Lawrence Clark (top), chief operating officer at Newtrax Technologies, at the Colorado School of Mines Engineering Days. Courtesy of Newtrax Technologies

Lawrence (Larry) Clark is an anomaly in the mining business: an executive who started as an underground miner. It was that first job – at a molybdenum mine near Denver in 1978 – that got him hooked. “I loved blowing things up,” he said. “What 20 year old doesn’t?”

He went back to school to study engineering, determined to combine mining and his growing fascination with technology. Now almost 60, Clark has experienced the transition from giant mainframe computers to PC workstations, and from clunky laptops to tablets and smartphones. Throughout his more than 30-year career, technology has been a constant focus for Clark, including the nearly two decades he spent as senior director of mining technology at Newmont Mining, and, as of this March, as Newtrax Technologies’ new chief operating officer.

In this new capacity, Clark has emerged as a champion for the adoption of technologies that will make mining safer, cleaner and more profitable as the industry changes its tune toward innovation. “The mining industry has finally turned its attitude from one of aversion to technology to the realization that it’s the only way to get beyond the problems we are facing,” he said.

Virtually all of these issues, Clark said – the need to dig deeper, increasingly complex metallurgy and elusive social licenses, among others – revolve around either productivity or safety. These are the two issues Newtrax seeks to address by supplying equipment, software and know-how geared toward tackling the challenges of underground mines.

Adopting new technology will also help attract the young, diverse workforce the industry needs to thrive. Clark spends a lot of time talking to young people about technology, aware that things like artificial intelligence and machine learning are powerful lures in attracting future workers. “We can say to kids, not only can you have a career in [cool] technology that is rewarding, but you’ll be able to ensure that we are making the absolute maximum out of every ounce of diesel, every worker-hour underground, and even save lives. These are all fascinating things to that younger generation, which we need so desperately,” said Clark.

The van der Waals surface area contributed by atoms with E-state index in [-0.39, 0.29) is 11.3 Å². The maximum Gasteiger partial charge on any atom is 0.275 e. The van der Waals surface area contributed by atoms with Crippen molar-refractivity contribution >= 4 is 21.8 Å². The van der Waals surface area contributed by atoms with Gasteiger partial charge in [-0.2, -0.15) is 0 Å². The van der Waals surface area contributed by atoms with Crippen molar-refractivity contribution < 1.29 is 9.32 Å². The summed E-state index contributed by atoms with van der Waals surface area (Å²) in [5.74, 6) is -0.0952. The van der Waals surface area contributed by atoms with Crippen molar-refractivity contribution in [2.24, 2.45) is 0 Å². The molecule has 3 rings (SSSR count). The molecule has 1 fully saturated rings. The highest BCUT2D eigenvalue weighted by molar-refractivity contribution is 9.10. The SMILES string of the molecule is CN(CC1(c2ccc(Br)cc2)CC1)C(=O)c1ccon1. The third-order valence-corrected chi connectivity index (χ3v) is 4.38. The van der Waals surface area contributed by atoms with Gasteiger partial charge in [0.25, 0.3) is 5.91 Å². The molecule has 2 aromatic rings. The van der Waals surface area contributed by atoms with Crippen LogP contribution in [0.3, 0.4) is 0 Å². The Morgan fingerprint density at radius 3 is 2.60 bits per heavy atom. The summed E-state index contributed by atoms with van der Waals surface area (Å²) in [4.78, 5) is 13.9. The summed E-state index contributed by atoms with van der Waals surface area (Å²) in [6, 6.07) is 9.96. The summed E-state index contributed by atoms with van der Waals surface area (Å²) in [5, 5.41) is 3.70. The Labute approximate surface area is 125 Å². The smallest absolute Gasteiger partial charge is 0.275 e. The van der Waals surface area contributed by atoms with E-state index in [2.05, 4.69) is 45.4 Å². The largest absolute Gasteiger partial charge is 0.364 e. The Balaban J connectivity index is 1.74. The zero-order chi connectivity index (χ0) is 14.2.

Related: Machine learning projects are catching on throughout the mining industry

But what of employment? Will the mass adoption of these technologies mean fewer workers, especially in the kinds of entry-level jobs that enabled Clark to get his start?

“There will still be entry-level positions, but fewer and fewer as automation takes hold,” he said. “The days of hand-held and manual mining methods are fading into history, so the way I got in the business may disappear. Despite the displacement of low-skilled jobs, humans will still be the ones who design, build, service, commission and decommission these systems. It is important to note that we expect this new workforce to come to the table with curiosity, intelligence and a strong sense of teamwork and collaboration. The fallacy is thinking we are going to need fewer people.”

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